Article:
Tapp v. Painesville Municipal Court et al
Opinion & Order signed by Judge James S. Gwin on 8/28/17. The Court, for the reasons set forth in this order, dismisses plaintiff's complaint pursuant to 28 U.S.C. § 1915A. The Court further certifies, pursuant to 28 U.S.C. § 1915(a)(3), that an appeal from this decision could not be taken in good faith. (D,MA)
UNITED STATES DISTRICT COURT
NORTHERN DISTRICT OF OHIO
KATAWN OMDU TAPP,
COURT et al.,
CASE NO. 1:17-CV-904
OPINION & ORDER
JAMES S. GWIN, UNITED STATES DISTRICT JUDGE:
Pro se Plaintiff Katawn Omdu Tapp has filed an informa pauperis civil rights prisoner
complaint in this action pursuant to 42 U.S.C. § 1983 against the Painesville Municipal Court,
the Lake County Sheriff’s Office, the Lake County Court of Common Pleas, and a Public
Defender in the Lake County Prosecutor’s Office. (Doc. No. 1.)
He alleges civil rights violations in connection with a state criminal case against him.
He alleges his rights were violated during his probable cause hearing in the Painesville
Municipal Court, and that his counsel, a public defender, failed to properly represented him in
the criminal case, including by failing to properly raise speedy trial concerns. He seeks
compensatory and punitive damages, including “monetary compensation” and “to be
immediately released.” (Id. at 5.) For the reasons stated below, his complaint is dismissed.
Standard of Review and Analysis
When a plaintiff is proceeding without the assistance of counsel, a court is required to
construe his complaint indulgently and hold it to a less stringent standard than a formal pleading
drafted by a lawyer. See Haines v. Kerner, 404 U.S. 519, 520 (1972); Hahn v. Star Bank, 190
F.3d 708, 715 (6th Cir. 1999). Nonetheless, even a pro se plaintiff must satisfy basic pleading
requirements. Wells v. Brown, 891 F.2d 591, 594 (6th Cir. 1989). Further, federal district courts
are expressly required, under 28 U.S.C. §1915A, to screen all actions in which “a prisoner seeks
redress from a governmental entity or an officer or employee of a governmental entity,” and to
dismiss before service any such action that the court determines is frivolous or malicious, fails
to state a claim on which relief may be granted, or seeks monetary relief from a defendant who
is immune from such relief. See 28 U.S.C. §1915A; Hill v. Lappin, 630 F.3d 468, 471 (6th Cir.
The plaintiff’s complaint must be dismissed pursuant to § 1915A because, even liberally
construed, it fails to allege any plausible civil rights claim under § 1983.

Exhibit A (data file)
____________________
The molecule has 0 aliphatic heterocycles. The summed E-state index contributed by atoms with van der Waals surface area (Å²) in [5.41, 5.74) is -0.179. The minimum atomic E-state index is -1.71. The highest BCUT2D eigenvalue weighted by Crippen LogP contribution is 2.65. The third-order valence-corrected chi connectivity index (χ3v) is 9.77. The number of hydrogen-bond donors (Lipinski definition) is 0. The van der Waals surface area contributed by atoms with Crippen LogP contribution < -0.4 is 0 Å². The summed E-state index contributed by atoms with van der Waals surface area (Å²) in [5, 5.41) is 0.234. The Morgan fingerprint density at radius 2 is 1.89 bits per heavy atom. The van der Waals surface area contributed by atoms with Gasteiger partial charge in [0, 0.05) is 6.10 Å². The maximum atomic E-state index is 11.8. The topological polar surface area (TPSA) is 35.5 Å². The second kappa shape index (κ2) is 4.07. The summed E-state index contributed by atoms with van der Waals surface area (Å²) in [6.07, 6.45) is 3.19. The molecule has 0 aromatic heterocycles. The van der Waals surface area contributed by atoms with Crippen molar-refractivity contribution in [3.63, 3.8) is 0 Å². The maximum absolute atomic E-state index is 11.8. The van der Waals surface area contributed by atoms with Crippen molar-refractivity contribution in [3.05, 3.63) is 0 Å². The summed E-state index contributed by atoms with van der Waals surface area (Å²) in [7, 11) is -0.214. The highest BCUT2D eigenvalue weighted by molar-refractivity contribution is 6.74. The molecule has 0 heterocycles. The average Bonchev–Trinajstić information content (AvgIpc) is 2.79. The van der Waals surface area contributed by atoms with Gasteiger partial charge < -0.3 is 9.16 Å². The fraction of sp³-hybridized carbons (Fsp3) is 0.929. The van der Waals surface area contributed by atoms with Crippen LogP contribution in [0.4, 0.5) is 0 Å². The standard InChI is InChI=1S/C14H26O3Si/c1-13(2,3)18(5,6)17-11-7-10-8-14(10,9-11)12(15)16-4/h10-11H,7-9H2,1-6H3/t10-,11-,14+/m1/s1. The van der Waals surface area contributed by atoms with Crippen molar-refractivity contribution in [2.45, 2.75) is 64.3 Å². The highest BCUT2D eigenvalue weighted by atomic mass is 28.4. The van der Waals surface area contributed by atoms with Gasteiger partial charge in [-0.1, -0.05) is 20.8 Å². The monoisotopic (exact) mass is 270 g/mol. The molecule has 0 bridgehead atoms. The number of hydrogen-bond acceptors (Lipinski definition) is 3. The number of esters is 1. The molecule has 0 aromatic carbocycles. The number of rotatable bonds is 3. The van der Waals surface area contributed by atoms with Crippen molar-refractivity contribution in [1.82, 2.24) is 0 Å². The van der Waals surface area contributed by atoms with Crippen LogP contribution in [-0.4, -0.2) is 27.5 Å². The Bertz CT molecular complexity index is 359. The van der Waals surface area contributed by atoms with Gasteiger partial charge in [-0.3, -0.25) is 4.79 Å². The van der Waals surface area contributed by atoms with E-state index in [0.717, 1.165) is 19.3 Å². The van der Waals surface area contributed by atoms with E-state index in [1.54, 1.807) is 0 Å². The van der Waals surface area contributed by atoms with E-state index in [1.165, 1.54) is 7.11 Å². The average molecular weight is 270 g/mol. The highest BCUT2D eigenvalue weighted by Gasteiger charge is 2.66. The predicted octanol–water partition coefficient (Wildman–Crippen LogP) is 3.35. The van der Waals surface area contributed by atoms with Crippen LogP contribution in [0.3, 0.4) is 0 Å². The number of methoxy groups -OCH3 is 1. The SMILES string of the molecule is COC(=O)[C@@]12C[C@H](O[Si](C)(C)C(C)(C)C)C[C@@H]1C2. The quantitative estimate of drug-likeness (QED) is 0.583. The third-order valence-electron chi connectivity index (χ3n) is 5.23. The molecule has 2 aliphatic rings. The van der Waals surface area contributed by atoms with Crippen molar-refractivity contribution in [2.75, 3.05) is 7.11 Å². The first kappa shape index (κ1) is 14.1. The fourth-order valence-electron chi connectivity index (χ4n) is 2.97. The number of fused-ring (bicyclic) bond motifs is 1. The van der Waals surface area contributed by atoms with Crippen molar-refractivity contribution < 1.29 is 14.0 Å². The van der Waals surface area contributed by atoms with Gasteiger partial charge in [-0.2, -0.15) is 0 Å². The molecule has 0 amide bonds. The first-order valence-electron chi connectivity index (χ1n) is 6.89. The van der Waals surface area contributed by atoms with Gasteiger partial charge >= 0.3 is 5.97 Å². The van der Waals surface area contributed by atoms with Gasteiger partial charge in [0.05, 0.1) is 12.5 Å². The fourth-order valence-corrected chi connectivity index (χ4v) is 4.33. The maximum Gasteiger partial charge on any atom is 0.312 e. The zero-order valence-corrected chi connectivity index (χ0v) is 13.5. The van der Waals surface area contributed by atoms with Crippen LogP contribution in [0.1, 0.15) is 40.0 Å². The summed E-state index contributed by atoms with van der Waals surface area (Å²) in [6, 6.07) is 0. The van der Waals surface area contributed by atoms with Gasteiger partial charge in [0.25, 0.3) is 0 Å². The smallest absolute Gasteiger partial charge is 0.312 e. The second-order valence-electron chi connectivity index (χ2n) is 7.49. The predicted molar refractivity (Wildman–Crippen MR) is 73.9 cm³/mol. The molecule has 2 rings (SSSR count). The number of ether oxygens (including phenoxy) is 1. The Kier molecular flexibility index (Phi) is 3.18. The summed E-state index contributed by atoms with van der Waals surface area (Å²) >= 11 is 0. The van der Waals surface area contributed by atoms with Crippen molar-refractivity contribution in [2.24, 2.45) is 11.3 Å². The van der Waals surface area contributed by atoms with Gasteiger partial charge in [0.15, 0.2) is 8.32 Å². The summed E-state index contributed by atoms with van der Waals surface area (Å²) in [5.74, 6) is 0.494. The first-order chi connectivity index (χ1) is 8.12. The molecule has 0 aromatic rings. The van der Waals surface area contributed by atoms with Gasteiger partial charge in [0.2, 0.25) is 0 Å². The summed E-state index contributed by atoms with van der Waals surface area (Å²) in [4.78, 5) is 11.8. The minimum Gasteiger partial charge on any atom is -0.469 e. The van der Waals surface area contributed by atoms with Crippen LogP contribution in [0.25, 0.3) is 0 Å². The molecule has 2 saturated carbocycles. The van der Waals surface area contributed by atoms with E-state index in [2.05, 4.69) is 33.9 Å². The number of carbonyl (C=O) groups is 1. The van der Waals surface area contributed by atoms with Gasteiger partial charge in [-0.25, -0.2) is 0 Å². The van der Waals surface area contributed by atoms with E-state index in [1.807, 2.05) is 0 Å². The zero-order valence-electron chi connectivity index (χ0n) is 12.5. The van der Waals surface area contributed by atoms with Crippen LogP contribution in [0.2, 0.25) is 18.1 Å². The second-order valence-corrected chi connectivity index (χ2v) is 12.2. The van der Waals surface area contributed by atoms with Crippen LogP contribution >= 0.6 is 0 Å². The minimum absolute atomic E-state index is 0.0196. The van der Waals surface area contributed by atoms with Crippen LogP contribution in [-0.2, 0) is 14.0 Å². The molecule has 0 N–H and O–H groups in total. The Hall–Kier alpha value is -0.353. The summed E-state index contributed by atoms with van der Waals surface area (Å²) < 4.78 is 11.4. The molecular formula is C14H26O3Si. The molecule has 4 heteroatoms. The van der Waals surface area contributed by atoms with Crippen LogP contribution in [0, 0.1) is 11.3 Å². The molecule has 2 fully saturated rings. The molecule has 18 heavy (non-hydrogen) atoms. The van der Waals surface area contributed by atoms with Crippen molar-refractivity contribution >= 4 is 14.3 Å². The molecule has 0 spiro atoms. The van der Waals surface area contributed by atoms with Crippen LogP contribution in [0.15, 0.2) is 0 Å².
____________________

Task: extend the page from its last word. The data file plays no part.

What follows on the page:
First, his complaint fails to state a cognizable claim under § 1983 to the extent he seeks
immediate release from prison. The Supreme Court has clearly held that “[w]hen a state
prisoner challenges the very fact or duration of his physical imprisonment, . . . his sole federal
remedy is a writ of habeas corpus.” Preiser v. Rodriguez, 411 U.S. 475 (1973).
Second, because he asserts rights violations that would call into question the validity of
the state criminal proceeding against him, he may not assert a claim for damages under § 1983
absent allegations that the state criminal proceeding terminated in his favor, or that a conviction
stemming from the rights violations he asserts, was reversed on direct appeal, expunged by
executive order, declared invalid by a state tribunal, or called into question by a federal court’s
issuance of a writ of habeas corpus. Heck v. Humphrey, 512 U.S. 477, 487 (1994). See also
Adams v. Morris, 90 F. App'x 856, 858 (6th Cir. 2004); Gorenc v. City of Westland, 72 F. App’x
336, 339 (6th Cir. 2003) (holding that Heck applies to pretrial detainees and in pre-conviction
Because the plaintiff’s complaint does not set forth the allegations required under Heck,
the plaintiff has failed to allege any cognizable damages claim.
Finally, the public defender appointed to represent the plaintiff in his criminal case
cannot be sued under § 1983. Polk County v. Dodson, 454 U.S. 312, 325 (1981) (“[A] public
defender does not act under color of state law when performing a lawyer’s traditional functions
as counsel to a defendant in a criminal proceeding.”).
For all the foregoing reasons, the plaintiff’s complaint is dismissed pursuant to 28
U.S.C. § 1915A. The Court further certifies, pursuant to 28 U.S.C. § 1915(a)(3), that an appeal
from this decision could not be taken in good faith.
IT IS SO ORDERED.
Dated: August 28, 2017
James S. Gwin
JAMES S. GWIN
UNITED STATES DISTRICT JUDGE
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